History offers all too many examples of authoritarian rulers using religion for their own oppressive ends, argue Tiare Gatti Mora, Laura Magro and Hajra Rehman. It’s time to make a change.
Authoritarian rule has a long history of manipulating and appropriating religion. But there is a deep incongruence between core religious values and such forms of despotic government which goes against both the Christian principle of “love your neighbour as yourself” and very similar values within other major faiths. A saying of the Prophet Mohammed, for example, teaches that religion is not what one ritually practises but the kindness of how one deals with others: spirituality must both come from within and reflect out onto others; it is not sufficient to be outwardly pious.
US progressive politician Alexandria Ocasio-Cortez has called out American right-wingers on this issue. Earlier this year, she talked about “the long history of this country [USA] in using scripture and weaponizing and abusing scripture to justify bigotry”, holding white supremacists, the pro-slavery lobby, and segregationists accountable.
She highlighted how genuine religious values are “love our neighbour and our enemy”, and “fight for the least of us”.
Islam’s values are encompassed within five pillars: belief, prayer, zakat, Hajj and fasting. Within each pillar there is a common element of selflessness and altruism. This is reflected in the Quran through its references – 190 times – to “love” and “compassion”. Specifically, the pillar of zakt reflects a principle which draws parallels with what some have described as democratic socialism or Christian altruism: it is the duty of the individual to give 2.5% of their total net value, not income, to the underprivileged.
The notions of brotherhood and sisterhood within Islam impose a duty upon the collective community, the duty to care for its members, also requiring each person to carry out acts of individual and social responsibility according to their ability. This responsibility is placed upon all Muslims and the application of this duty of concern extends to those who are living alongside Muslims, as a Muslim should care for any human whether they are Muslim or not.
“Justice is what love looks like in public”
he refers to “the legacy of Jerusalem, not the legacy of Athens”. This refers to the fact that West has arisen from a tradition of faith and love, rather than one of mere intellectual evolution.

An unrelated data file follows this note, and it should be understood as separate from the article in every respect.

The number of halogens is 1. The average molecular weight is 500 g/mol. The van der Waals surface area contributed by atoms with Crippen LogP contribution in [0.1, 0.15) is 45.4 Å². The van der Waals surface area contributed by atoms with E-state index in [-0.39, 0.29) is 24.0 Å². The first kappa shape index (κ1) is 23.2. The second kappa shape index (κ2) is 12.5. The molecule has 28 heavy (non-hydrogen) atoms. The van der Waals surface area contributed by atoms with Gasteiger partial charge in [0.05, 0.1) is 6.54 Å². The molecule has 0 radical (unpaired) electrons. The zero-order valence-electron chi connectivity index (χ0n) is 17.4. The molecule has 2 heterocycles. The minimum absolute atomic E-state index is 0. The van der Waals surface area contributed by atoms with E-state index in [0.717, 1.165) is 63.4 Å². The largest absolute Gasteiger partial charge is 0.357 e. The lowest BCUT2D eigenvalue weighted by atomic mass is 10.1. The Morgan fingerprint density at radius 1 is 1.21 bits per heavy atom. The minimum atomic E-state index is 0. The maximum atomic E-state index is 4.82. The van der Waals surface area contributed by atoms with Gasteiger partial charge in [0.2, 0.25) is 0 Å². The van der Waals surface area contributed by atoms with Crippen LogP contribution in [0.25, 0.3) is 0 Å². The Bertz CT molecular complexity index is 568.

West contrasts the Christian values of love and solidarity with the opposing right-wing values. These are conservative ideas about a deregulated economy, defunding of social programmes, and individualism. All of these are sold under a manipulated image of religious fundamentalism imbued with a mythical sense of the USA’s mission in the world. He deems these principles to be “spiritual fascism”, defined by “proclivities to egoism, selfishness, contempt, hatred”, “a primacy on big money”, and “militarization”.
The unhealthy relationship between Christianity and politics began when the Roman Empire stopped persecuting Christianity and decided to adopt it as the empire’s official religion, and the situation stayed like that for the later European empires. And soon, a system that was rooted in love, kindness, acceptance, brotherhood and solidarity found itself involved in violence, conquest, hate, division and superiority. This was the beginning of Caesaropapism, a term coined by 19th century sociologist Max Weber, which refers to the subordination of ecclesiastical to secular power, when the political leader also exercises authority in religious matters.
We can see the consequences of this in the crusades, in the colonization of the Americas, and in many other holy wars – up until today. The key point here is that religion was used to justify such acts as slavery or abuse. And this politicization and militarization of religion are at work also in our time and day, leading to abuse of power and oppression of peoples.
Likewise, Islam has often been hijacked by authoritarian conservatives who use their power as a means to favour and advantage the elite while suppressing the majority and actively persecuting ethnic minorities.
In the Islamic Golden Age, from the 8th to the 13th century, the Muslim world experienced a period of cultural and economic prosperity, thanks in good measure to a range of scientific developments. Wealth inequality and poverty decreased, and standards of living increased. Post the Golden Age, after being severely weakened by numerous wars and invasions, a section of the Muslim world turned its back on modernization and progress, investment in human life and social services declined, and leaders became obsessed with holding onto power, turning to a strict, literalist and fundamentalist interpretation of the Quran to justify their power.
The effects of this can still be seen today, reflected in the tyranny and despotism of Middle Eastern rulers who use religious scriptures as a backing to legitimize their position. There is huge wealth inequality, widespread poverty and political instability, due to the failure of leaders to evolve.